Copenhagen, Copenhagen, Culture, Denmark, Travel

The Black Diamond, Copenhagen

First things first. What is The Black Diamond? It’s this onyx-like structure which is an extension of the Royal Danish Library. Take a look below.

It’s got some nice views facing the waterfront:

When you face away from the water, you face the Danish War Museum which is just across the road from The Black Diamond.

Do keep scrolling, because the coolest features of this building are yet to come.

Inside this building is a massive open hall that reaches all the way up…
And up…
And up.
This photo kind of looks like one of those impossible M.C. Escher illusions to me, ha
Really liked all the interesting views from each floor of this place.
The views by the water cycling back out weren’t too bad either.
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Copenhagen, Home, Uncategorized

Design and Homeware stores in Copenhagen

One of the first things I noticed walking around Copenhagen was the lovely array of design/home/concept stores. Of course I had to make some purchases (or ten) for my new abode here in Copenhagen. I won’t include Flying Tiger (or just Tiger as it is known in the UK), which is the most obvious and well known (and super affordable compared to other stores in Denmark) homewares/decor/everyday items store dotted all over Copenhagen.

Here’s some other places I checked out:

Notre Dame (Nørregade 7, 1165 København)
This is a really cute little shop tucked away close to Strøget, the main “downtown” shopping street. Expect lots of earthy tones, ceramics, flower pots and hanging plant baskets. I didn’t take photos from this shop but the cute little clay flowerpots featured in my banner image for this post are from Notre Dame!

Stilleben No. 22 (Frederiksborggade 22, 1360 København)
This shop is a stone’s throw from Torvehallerne market and Nørreport Station – a very obvious place to drop in if you’re walking about town. I was attracted in particular by the colourful ceramics.

African Touch (Frederiksborggade 20, 1360 København)
A couple doors down from Stilleben you have another eye-catching store, full of bright colours and prints, decorative figurines, accessories, and so on.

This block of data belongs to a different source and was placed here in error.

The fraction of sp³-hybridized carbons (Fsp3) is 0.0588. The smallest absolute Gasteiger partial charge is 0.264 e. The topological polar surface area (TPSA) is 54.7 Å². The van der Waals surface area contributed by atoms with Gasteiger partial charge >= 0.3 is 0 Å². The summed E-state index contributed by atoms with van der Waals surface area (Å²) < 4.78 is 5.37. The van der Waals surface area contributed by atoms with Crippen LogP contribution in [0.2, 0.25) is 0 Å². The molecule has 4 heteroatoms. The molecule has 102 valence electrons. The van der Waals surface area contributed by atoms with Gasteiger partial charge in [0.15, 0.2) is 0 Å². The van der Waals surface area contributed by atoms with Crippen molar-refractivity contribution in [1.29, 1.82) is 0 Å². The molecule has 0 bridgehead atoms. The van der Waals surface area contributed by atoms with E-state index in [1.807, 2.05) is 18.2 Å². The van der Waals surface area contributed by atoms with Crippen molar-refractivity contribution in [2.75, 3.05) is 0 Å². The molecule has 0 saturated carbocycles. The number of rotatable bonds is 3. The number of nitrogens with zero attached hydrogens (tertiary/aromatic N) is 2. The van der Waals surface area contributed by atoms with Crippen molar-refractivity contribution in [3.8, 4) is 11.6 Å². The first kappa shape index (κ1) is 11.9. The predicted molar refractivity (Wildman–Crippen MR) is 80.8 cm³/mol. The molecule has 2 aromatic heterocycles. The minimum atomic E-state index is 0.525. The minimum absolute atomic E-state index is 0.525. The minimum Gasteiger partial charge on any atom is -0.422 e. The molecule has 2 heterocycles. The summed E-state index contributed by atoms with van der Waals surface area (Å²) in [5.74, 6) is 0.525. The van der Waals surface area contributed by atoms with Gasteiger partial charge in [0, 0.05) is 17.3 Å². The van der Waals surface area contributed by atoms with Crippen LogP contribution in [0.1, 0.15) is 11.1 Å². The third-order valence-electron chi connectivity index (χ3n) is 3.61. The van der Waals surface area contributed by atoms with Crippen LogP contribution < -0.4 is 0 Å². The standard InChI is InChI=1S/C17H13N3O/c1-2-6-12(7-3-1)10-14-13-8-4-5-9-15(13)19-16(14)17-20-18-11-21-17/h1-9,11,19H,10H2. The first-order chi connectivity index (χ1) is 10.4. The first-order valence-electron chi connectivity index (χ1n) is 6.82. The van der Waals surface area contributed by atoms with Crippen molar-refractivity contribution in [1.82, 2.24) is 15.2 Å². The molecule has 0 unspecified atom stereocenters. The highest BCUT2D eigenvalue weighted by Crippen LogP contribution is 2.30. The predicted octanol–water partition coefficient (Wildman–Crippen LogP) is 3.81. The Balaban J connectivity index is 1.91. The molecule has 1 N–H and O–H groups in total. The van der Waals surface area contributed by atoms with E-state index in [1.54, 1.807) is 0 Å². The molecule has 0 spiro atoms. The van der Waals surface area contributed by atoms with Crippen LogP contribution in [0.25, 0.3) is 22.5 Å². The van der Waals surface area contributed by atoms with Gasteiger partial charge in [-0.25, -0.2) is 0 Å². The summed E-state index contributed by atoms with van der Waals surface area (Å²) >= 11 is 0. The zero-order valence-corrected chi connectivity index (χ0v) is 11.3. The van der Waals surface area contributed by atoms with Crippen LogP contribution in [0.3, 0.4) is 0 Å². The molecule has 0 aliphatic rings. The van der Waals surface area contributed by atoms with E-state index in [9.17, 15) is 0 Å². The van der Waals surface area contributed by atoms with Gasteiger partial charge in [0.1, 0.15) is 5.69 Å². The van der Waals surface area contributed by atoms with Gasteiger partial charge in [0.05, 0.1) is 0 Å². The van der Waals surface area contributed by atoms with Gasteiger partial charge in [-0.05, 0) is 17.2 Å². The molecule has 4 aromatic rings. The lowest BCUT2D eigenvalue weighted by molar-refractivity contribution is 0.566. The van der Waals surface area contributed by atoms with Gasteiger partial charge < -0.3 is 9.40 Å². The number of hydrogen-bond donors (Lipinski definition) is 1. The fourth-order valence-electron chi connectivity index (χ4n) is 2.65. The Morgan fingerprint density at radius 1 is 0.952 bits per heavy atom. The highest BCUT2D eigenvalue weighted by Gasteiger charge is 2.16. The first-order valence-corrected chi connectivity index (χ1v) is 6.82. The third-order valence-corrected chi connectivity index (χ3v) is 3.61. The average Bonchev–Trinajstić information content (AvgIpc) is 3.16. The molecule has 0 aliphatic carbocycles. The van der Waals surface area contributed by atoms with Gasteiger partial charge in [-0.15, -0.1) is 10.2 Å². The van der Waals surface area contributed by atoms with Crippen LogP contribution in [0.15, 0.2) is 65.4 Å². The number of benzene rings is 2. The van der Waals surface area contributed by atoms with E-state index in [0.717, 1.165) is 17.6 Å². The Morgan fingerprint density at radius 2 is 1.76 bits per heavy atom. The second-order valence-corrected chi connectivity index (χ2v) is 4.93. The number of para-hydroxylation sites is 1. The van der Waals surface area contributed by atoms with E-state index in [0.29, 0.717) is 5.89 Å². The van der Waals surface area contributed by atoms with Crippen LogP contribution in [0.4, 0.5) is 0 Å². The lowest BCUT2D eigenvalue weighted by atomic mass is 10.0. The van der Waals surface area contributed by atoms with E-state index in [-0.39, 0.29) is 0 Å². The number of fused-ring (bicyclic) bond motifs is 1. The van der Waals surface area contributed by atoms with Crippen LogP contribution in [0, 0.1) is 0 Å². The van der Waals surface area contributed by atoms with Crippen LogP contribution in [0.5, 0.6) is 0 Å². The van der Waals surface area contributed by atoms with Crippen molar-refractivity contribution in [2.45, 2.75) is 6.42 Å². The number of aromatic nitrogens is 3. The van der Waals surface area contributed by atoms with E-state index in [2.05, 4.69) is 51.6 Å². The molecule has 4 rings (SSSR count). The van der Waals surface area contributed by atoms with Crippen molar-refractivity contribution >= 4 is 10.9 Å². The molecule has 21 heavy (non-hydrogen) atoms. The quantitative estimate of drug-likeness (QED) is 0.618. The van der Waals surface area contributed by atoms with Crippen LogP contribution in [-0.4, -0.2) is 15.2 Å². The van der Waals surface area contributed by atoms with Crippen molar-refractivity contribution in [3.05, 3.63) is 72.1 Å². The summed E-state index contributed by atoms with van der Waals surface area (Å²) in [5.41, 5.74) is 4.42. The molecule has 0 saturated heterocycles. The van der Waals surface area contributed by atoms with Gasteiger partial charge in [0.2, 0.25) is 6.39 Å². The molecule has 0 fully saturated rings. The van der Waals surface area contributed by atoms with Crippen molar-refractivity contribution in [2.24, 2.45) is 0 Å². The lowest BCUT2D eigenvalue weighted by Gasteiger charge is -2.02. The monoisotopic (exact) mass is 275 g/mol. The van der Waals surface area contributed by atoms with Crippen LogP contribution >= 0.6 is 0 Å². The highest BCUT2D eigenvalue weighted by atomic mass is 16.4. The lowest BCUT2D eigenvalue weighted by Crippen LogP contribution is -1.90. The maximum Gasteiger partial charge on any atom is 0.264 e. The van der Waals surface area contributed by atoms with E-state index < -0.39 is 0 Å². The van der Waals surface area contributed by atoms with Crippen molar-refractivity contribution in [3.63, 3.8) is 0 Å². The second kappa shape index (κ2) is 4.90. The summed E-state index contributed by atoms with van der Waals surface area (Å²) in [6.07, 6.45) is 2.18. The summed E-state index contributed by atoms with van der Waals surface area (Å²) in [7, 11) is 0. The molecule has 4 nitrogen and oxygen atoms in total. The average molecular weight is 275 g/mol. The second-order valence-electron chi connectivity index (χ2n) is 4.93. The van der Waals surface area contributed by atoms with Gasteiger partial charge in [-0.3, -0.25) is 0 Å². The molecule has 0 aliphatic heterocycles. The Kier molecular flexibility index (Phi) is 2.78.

Søstrene Grene (Amagertorv 24, 1160 København K)
This place is super cute – has a lot of baby/children’s items, stationery, home decor, and some “fancy” food items (ok actually just fancy looking jams, candies, etc.). I bought a fleecy rug from this place along with some cacti (yeah, I’m basic). Compared to the others, it seems pretty affordable too.

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Bristol, Copenhagen, Copenhagen, Denmark, Travel

Harbourside – Copenhagen edition

To those of you who have been reading my blog from the beginning (or my friends in Bristol, ha), you already know my favourite thing about living in Bristol, UK, was access to the lovely Harbourside. It’s where I’ve spent much of my time and taken many a walk to contemplate, have deep chats with friends, check out the CARGO eateries, and get sunburnt in the summers. By the way, Bristol recently made national headlines when the Colston statue was dumped in the harbour during the recent BLM protest – a huge moment given Bristol’s maritime history.

Anyway, it pleases me greatly that there’s plenty of that Harbourside living in Copenhagen. I’ve only just begun exploring around Islands Brygge/Sydhavnen. There’s a lot of hanging out and swimming in these areas, plenty of modern buildings, and pedestrian paths by the water are very clean and well-kept.

Have a lovely day 🙂

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Copenhagen, Expat life, Personal

New job, new country: Life in Copenhagen 1 month update